Here are the discussion questions for the latest installment of the Animal, Vegetable, Miracle book club!
Chapter 7. Gratitude - I love the idea of giving out tomato plants as gifts on Mother's Day. If you grow your own from seed and put them in a container, it's relatively inexpensive and even those recipients without a lot of yard can benefit from the bounty. Have you ever given food-bearing plants as a gift? Would you consider doing so now?
Chapter 8. Growing Trust - "Grocery money is an odd sticking point for U.S. citizens, who on average spend a lower proportion of our income on food than people in any other country, or any heretofore in history." I always find it amazing that for such a rich country we spend such a pittance for our food. Now, I'm sure a lot of that has to do with farm subsidies and the taxpayer money paid to produce all those High Fructose Corn Syrup based products that are so dirt cheap. But, even for fresh fruits, vegetables, meats and the rest, it seems a crime that we don't pay for what it's worth. Again, I'm sure the prices are reflected by the huge economies of scale that you see in conventional farming and CAFO's. But all of this is at a cost. What's the thing that bothers you the most about cheap food and how it came to you? Unfair labor wages? Costs to the environment?
Chapter 9. Six Impossible Things Before Breakfast - One of the points Kingsolver makes early in this chapter is the idea of actually sitting down to enjoy your food instead of rushing through it. Many people spend little time eating their meals (as they are usually on the run) or don't spend mealtimes with their family. I'm sure you've heard about the Slow Food movement (she covers it in Chapter 11), or the concept of bringing back mealtime as a way of enjoying family, friends and food. How often do you have dinner together with your family? How often do you partake in fast food, take-out or eating on the run?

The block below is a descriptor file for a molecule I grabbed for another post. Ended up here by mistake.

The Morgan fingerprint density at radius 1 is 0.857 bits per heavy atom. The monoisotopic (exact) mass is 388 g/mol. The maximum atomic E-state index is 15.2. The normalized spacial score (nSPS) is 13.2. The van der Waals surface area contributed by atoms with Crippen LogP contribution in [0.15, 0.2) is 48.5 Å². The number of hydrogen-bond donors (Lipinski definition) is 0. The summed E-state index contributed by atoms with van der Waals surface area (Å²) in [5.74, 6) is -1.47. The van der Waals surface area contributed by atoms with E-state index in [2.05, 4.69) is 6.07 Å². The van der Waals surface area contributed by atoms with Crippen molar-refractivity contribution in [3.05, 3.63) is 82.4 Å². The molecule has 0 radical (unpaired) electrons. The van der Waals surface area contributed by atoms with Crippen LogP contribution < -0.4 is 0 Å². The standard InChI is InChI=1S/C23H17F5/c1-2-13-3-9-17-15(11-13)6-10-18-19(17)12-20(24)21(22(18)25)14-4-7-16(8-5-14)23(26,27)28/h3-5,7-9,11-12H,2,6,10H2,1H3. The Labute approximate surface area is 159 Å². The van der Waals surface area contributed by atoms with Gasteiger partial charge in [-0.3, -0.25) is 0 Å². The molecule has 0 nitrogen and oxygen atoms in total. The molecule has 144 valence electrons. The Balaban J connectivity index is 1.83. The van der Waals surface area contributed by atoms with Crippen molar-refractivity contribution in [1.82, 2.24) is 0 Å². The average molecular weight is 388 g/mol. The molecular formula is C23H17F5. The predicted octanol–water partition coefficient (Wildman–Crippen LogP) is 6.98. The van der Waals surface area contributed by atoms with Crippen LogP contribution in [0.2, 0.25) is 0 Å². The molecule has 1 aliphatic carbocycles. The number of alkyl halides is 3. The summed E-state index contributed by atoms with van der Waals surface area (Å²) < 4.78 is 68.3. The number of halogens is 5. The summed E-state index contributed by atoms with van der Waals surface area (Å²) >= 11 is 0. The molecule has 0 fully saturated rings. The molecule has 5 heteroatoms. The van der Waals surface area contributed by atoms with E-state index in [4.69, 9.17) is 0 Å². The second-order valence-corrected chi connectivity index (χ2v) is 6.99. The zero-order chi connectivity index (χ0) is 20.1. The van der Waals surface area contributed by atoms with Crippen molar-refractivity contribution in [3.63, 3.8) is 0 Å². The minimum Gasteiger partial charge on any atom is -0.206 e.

A while back I bought the book she describes in Chapter 9 regarding cheese making as I was interested in making my own mozzarella, among other things, but I never got around to ordering the required additives. Have any of you made your own cheese? What did you think about it?
The process of making your own food, whether that be from growing your own vegetables and grains, to milking your own animals to making something from scratch like bread and cheese, elicits not only a sense of accomplishment and pride in what you've done. For me, it also creates an almost a zen-like calm. I don't mind the extra labor because I get so much satisfaction out of doing it. How does it make you feel?
As usual, add your comments to this post and feel free to add your own questions for the chapters covered since I only touch on a few points in each chapter.